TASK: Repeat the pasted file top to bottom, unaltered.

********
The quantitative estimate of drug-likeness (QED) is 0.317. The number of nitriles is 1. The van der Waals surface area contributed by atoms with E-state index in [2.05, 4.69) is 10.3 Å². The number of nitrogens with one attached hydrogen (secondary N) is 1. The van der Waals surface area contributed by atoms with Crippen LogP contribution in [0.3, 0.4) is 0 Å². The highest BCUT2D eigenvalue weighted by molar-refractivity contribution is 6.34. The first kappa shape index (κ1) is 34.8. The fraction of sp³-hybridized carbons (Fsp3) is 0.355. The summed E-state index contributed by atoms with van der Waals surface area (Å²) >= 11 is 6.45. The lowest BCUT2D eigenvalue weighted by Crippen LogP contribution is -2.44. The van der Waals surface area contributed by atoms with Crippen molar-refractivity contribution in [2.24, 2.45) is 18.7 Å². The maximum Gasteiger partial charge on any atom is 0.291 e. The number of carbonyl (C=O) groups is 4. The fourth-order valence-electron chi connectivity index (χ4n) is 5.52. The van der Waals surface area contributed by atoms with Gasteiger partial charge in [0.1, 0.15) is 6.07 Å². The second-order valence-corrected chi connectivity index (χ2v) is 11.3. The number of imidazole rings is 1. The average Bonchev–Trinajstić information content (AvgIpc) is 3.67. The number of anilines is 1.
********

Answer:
The quantitative estimate of drug-likeness (QED) is 0.317. The number of nitriles is 1. The van der Waals surface area contributed by atoms with E-state index in [2.05, 4.69) is 10.3 Å². The number of nitrogens with one attached hydrogen (secondary N) is 1. The van der Waals surface area contributed by atoms with Crippen LogP contribution in [0.3, 0.4) is 0 Å². The highest BCUT2D eigenvalue weighted by molar-refractivity contribution is 6.34. The first kappa shape index (κ1) is 34.8. The fraction of sp³-hybridized carbons (Fsp3) is 0.355. The summed E-state index contributed by atoms with van der Waals surface area (Å²) >= 11 is 6.45. The lowest BCUT2D eigenvalue weighted by Crippen LogP contribution is -2.44. The van der Waals surface area contributed by atoms with Crippen molar-refractivity contribution in [2.24, 2.45) is 18.7 Å². The maximum Gasteiger partial charge on any atom is 0.291 e. The number of carbonyl (C=O) groups is 4. The fourth-order valence-electron chi connectivity index (χ4n) is 5.52. The van der Waals surface area contributed by atoms with Gasteiger partial charge in [0.1, 0.15) is 6.07 Å². The second-order valence-corrected chi connectivity index (χ2v) is 11.3. The number of imidazole rings is 1. The average Bonchev–Trinajstić information content (AvgIpc) is 3.67. The number of anilines is 1.